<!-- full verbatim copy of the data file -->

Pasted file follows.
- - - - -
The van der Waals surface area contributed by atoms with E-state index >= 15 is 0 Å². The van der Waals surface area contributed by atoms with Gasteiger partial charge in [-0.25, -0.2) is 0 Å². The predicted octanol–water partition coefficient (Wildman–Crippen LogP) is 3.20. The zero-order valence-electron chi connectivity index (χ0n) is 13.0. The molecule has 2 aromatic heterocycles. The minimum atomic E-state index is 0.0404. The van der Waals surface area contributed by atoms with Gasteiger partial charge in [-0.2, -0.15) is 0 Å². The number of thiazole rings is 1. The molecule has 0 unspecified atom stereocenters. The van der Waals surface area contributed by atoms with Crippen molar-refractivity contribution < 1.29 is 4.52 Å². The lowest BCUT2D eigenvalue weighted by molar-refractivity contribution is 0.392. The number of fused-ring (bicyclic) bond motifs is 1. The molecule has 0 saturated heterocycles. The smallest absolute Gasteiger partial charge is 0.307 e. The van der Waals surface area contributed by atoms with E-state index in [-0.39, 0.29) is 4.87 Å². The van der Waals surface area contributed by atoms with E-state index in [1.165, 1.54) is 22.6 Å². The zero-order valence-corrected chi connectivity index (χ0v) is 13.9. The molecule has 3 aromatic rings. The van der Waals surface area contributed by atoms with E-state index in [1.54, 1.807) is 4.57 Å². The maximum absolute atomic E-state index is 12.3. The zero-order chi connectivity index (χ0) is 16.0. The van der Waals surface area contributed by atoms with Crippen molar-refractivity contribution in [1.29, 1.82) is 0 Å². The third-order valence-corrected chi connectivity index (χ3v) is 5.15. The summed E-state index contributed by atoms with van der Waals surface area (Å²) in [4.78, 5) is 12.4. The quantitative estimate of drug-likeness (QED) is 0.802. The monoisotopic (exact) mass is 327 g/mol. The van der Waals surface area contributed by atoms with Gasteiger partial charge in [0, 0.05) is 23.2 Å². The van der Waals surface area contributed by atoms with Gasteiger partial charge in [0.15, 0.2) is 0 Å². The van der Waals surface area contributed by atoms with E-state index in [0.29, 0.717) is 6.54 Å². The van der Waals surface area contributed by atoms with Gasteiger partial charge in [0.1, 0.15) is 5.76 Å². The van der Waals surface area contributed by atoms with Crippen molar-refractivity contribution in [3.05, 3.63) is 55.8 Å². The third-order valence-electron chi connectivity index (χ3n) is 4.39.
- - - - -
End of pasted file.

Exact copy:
The van der Waals surface area contributed by atoms with E-state index >= 15 is 0 Å². The van der Waals surface area contributed by atoms with Gasteiger partial charge in [-0.25, -0.2) is 0 Å². The predicted octanol–water partition coefficient (Wildman–Crippen LogP) is 3.20. The zero-order valence-electron chi connectivity index (χ0n) is 13.0. The molecule has 2 aromatic heterocycles. The minimum atomic E-state index is 0.0404. The van der Waals surface area contributed by atoms with Gasteiger partial charge in [-0.2, -0.15) is 0 Å². The number of thiazole rings is 1. The molecule has 0 unspecified atom stereocenters. The van der Waals surface area contributed by atoms with Crippen molar-refractivity contribution < 1.29 is 4.52 Å². The lowest BCUT2D eigenvalue weighted by molar-refractivity contribution is 0.392. The number of fused-ring (bicyclic) bond motifs is 1. The molecule has 0 saturated heterocycles. The smallest absolute Gasteiger partial charge is 0.307 e. The van der Waals surface area contributed by atoms with E-state index in [-0.39, 0.29) is 4.87 Å². The van der Waals surface area contributed by atoms with E-state index in [1.165, 1.54) is 22.6 Å². The zero-order valence-corrected chi connectivity index (χ0v) is 13.9. The molecule has 3 aromatic rings. The van der Waals surface area contributed by atoms with E-state index in [1.54, 1.807) is 4.57 Å². The maximum absolute atomic E-state index is 12.3. The zero-order chi connectivity index (χ0) is 16.0. The van der Waals surface area contributed by atoms with Crippen molar-refractivity contribution in [1.29, 1.82) is 0 Å². The third-order valence-corrected chi connectivity index (χ3v) is 5.15. The summed E-state index contributed by atoms with van der Waals surface area (Å²) in [4.78, 5) is 12.4. The quantitative estimate of drug-likeness (QED) is 0.802. The monoisotopic (exact) mass is 327 g/mol. The van der Waals surface area contributed by atoms with Gasteiger partial charge in [0, 0.05) is 23.2 Å². The van der Waals surface area contributed by atoms with Gasteiger partial charge in [0.15, 0.2) is 0 Å². The van der Waals surface area contributed by atoms with E-state index in [0.29, 0.717) is 6.54 Å². The van der Waals surface area contributed by atoms with Gasteiger partial charge in [0.1, 0.15) is 5.76 Å². The van der Waals surface area contributed by atoms with Crippen molar-refractivity contribution in [3.05, 3.63) is 55.8 Å². The third-order valence-electron chi connectivity index (χ3n) is 4.39.